President Donald Trump says he doesn’t know whether the QAnon conspiracy theory, which falsely contends prominent Democrats and global elites are part of a pedophile ring that only Trump can stop, is true or not.
At Trump’s NBC News town hall on Thursday, held in lieu of a debate with Joe Biden after a dispute over the format, moderator Savannah Guthrie gave Trump as many opportunities as she could to denounce the theory. QAnon went viral on extremist internet forums before gaining more traction after it spread to YouTube, Reddit, and more mainstream websites.
He wouldn’t do it.
“I don’t know anything about QAnon,” Trump said at first.
Guthrie pointed out she’d just explained it in brief: “this theory that Democrats are part of a Satanic pedophile ring and that you are a savior.” (The rest of the extremely short version is that a top-level government official — “Q” — is leaking this secret onto the internet.)
So would Trump denounce QAnon once and for all?
“What you told me is not necessarily fact,” Trump said. “I know they are very much against pedophilia, they fight it very hard.”
“They believe it is a satanic cult run by the ‘deep state,’” Guthrie said.
Trump pivoted quickly to antifa, or “anti-fascist.” Republicans, led by Trump, have turned antifa into an election-year boogeyman, though the people who identify as part of it are generally disorganized and believe in an anarchic ideology. Trump was annoyed that the moderator had first asked him to denounce white supremacy (which he finally did, after not really doing so at the first presidential debate) and was now asking about QAnon.
Guthrie tried to bring Trump back on topic, pointing out Sen. Ben Sasse (R-NE) had just recently said it should be easy for political leaders to condemn QAnon. Trump, who has been reluctant to criticize any of his supporters in the past, said he “just didn’t know” about QAnon.
“Let me just tell you what I do hear about it is they are very strongly against pedophilia and I agree with that,” Trump said. “I do agree with that.”
“But there’s not a satanic cult,” Guthrie pressed.
Trump wasn’t having it. “I don’t know that,” the president said. “And neither do you know that. Why aren’t you asking me about antifa?”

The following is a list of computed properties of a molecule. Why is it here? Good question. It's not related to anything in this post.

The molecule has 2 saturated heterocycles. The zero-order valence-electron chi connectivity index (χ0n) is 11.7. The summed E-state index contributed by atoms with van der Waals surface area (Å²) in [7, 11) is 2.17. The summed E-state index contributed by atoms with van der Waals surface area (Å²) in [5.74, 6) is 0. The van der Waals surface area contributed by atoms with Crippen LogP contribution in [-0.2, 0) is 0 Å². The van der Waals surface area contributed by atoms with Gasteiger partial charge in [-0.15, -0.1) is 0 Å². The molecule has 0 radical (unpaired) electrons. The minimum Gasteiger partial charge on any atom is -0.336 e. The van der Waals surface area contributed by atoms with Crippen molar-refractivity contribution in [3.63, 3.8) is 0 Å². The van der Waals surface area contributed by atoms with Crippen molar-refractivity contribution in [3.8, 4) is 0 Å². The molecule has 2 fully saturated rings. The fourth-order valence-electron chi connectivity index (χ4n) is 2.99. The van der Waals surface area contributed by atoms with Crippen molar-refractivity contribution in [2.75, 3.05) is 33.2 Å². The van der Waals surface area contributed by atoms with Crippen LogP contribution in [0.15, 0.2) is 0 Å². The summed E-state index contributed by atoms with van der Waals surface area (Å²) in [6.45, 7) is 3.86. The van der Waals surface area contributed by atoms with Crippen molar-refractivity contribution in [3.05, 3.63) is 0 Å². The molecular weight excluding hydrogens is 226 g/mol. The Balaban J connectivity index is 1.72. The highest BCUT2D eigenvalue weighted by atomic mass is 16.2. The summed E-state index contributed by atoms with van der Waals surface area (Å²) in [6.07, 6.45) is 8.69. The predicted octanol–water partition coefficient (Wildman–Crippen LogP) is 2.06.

Guthrie asked one more short follow-up, about a tweet written by someone else that Trump had shared. It featured a conspiracy theory about Joe Biden, Seal Team 6, and the death of Osama bin Laden.
“That was a retweet,” Trump said. “That was an opinion of somebody.”
As for the facts, here is how Vox’s Jane Coaston summarized a series of claims made by QAnon:
Obviously, none of this happened. There were no public riots or mass arrests or the use of emergency broadcasts. (In fact, the Emergency Broadcast System went out of service in 1997, replaced by the Emergency Alert System.)
The overwhelming majority of Q’s assertions have been hilariously untrue: that North Korean leader Kim Jong Un was placed in power by the CIA, that Seth Rich was murdered by MS13 under orders from former DNC Chair Debbie Wasserman Schultz (a viewpoint spread by congressional candidate Greene), that many prominent Democrats are currently wearing ankle monitors because they are secretly under arrest.
Instead, as Coaston explains, what’s really happening here is people are trying to make sense of the Trump era. A combination of fragile human psychology and the superspreading capabilities of the internet has allowed the idea to fester and take hold. It’s preferable to the chaos.
This movement, such as it is, has had real life-or-death consequences. Violence, including alleged murders, and public threats of violence have been perpetrated by people who are said to have believed in QAnon.
And on Thursday night, with millions of Americans watching, Trump declined to say whether he believed what any of QAnon claims to believe. He said he didn’t really know anything about them. Except for that they opposed pedophilia and so, of course, did he.